As we celebrate our 175th anniversary, we are proud to honor the generations of talented legal minds whose hard work and leadership have powered our success over the last 175 years – beginning with our founders Asahel Finch and William Pitt Lynde.
Born on February 14, 1809 in Genoa, New York, Finch came from a merchant’s family. He began his career in the business world in nearby Buffalo, and in 1830, he and his wife boarded a steamer and headed for Detroit in the prosperous territory of Michigan. Finch became a legal apprentice there and in 1838, he was admitted to the Michigan state bar.
However, the economic collapse of 1838 forced Finch and his family to look further west, and they moved to the frontier settlement of Milwaukee in the territory of Wisconsin. In Milwaukee, Finch joined a law firm and in 1839 tried his first case in district court: Blanchard v. Lelands. He won a judgment for the face value of the disputed promissory note: $149.15, plus the cost of legal representation: $14.06.
It was in Milwaukee where Finch met William Pitt Lynde.
William Pitt Lynde
Lynde was born in 1817 and his lineage dates back to colonial Massachusetts: Several of his family members attended Yale University and two of his ancestors served as chief justices of the Supreme Judicial Court of Massachusetts.
Lynde also attended Yale University and graduated in 1838 with highest honors. He then entered Harvard Law School and, following graduation, was admitted to the New York state bar.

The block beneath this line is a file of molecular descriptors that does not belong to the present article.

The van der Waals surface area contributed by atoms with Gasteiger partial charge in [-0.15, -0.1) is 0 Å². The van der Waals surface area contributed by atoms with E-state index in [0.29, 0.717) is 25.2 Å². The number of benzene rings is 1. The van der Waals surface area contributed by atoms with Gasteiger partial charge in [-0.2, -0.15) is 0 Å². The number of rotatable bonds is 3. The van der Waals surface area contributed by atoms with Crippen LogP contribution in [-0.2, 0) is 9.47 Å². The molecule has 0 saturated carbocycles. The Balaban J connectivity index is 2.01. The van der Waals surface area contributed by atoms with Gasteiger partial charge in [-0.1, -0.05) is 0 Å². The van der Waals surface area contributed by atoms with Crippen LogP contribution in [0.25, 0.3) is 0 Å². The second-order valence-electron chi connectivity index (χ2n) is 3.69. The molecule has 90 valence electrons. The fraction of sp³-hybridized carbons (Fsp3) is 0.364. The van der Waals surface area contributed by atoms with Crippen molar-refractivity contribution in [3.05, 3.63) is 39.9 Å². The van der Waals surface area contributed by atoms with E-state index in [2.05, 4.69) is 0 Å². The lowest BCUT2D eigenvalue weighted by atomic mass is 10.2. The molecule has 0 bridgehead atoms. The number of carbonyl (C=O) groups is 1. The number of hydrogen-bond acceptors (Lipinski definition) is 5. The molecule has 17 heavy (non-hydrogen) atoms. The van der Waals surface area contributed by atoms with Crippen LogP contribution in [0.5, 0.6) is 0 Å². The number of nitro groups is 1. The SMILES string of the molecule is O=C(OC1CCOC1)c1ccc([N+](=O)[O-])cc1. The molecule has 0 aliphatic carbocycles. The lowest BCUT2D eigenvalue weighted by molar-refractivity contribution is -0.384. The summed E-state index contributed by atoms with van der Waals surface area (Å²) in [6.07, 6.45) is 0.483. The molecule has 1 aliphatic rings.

Opportunities in the Midwest propelled Lynde westward, and in May 1841, he and his wife moved to Milwaukee where he joined his brothers in the practice of law. The dream of a Lynde family law firm was short-lived, however, as Lynde’s brothers returned to New York in the summer of 1841. Lynde stayed and found a position as legal assistant at Wells & Finch, where Asahel Finch was employed. After a falling out with Wells, Finch and Lynde formed their partnership on September 8, 1842, four years before Milwaukee became a city and six years before Wisconsin became a state.
Finch and Lynde were also politically active. Finch was a member of the new Whig/Republican party, and Lynde was a staunch Democrat. While they both had strong political goals, Lynde’s political career was more successful. He was one of Wisconsin’s first two congressmen when the state was admitted to the Union. In his 1848 re-election campaign, Finch challenged Lynde, but both men were defeated by a third candidate. Lynde later served as Milwaukee’s mayor in 1860 and also served terms in the Wisconsin Assembly and Senate. He was a member of Congress from 1865 to 1879.
For over 40 years, these two men changed the face of Milwaukee. After 1878, Finch became troubled by rheumatism and visited the office less frequently. On April 4, 1883, at 74 years of age, he died at home. Lynde continued to handle most of the firm’s major appeals until 1885. On December 18, 1885, he died of a heart ailment at the age of 68.
Finch and Lynde had chosen burial sites on the opposite sides of the same rising ground in Forest Home Cemetery. Lynde was buried on the north slope; Finch on the south. In death, similar to their personal and professional lives, the partners chose the same hill, but faced in opposite directions. Although Finch and Lynde had differing views, their partnership survived over 40 years and remains the foundation of Foley & Lardner LLP.